The Problems of Applying Labels of Learning Style to National Cultures

By Kevin Nield.

Published by The Learner Collection

Format Price
Article: Print $US10.00
Article: Electronic $US5.00

In recent years it has become prevalent to attach learning style labels to groups. It is the contention of this paper that this practice may lead learning style labels being attached to groups that are either incorrect or unrepresentative of that group. Or if they have been correctly applied they may lead to preferred methods of teaching and learning being overlooked as they are considered to be preferred by a different learning style.

This paper considers the learning styles model of Honey and Mumford in relation to applying it to national cultures. The paper uses research that examines the learning preferences of a group of Chinese students and compares them with learning preferences that are ascribed to different learning styles using the analysis of Honey and Mumford.

The paper concludes that applying learning style labels to national groups may be lead to misdescription of the group. It may lead to preferred learning and teaching activities being overlooked while learning and teaching activities that are disliked are used.

Keywords: Learning Styles, National Cultures, Learning and Teaching

The International Journal of Learning, Volume 16, Issue 7, pp.425-434. Article: Print (Spiral Bound). Article: Electronic (PDF File; 1.293MB).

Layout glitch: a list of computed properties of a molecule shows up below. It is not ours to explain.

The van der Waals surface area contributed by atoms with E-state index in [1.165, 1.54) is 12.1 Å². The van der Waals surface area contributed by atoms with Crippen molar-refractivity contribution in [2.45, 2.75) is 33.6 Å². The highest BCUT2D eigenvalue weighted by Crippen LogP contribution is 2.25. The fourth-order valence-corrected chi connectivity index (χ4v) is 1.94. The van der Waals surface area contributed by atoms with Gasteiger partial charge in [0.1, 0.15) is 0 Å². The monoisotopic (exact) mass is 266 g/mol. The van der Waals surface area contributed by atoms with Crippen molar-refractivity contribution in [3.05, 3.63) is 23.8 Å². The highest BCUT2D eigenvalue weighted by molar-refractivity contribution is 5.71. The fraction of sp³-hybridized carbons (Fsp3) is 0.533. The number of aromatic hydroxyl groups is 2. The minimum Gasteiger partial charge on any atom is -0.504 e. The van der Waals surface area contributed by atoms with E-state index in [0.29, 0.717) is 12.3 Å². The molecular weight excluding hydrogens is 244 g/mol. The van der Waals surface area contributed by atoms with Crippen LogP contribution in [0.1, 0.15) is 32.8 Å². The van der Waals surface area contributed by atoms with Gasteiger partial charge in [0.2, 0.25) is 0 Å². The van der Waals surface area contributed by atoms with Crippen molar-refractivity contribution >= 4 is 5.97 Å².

Dr. Kevin Nield

Faculty Learning, Teaching and Assessment Co-ordinator, Faculty of Organisation and Management, Sheffield Hallam University, Sheffield, South Yorkshire, UK

Dr. Kevin Nield is Head of Department of Service Sector Management in Sheffield Business School. Before taking up his present position at SHU Kevin has worked in a wide variety of positions within the catering and retail industries and in further education. He has co-researched three editions of the British Hospitality Association’s annual British Hospitality: Trends and Statistics and is joint author of Contemporary Issues in Hospitality and Tourism in China and India. Kevin is a steering group member of the HE Academy network for Hospitality, Leisure, Tourism, Sport and Food and has represented the sector on QAA working groups and panels. Kevin has been responsible for setting up a highly successful collaboration with Hong Kong Institute of Vocational Education.


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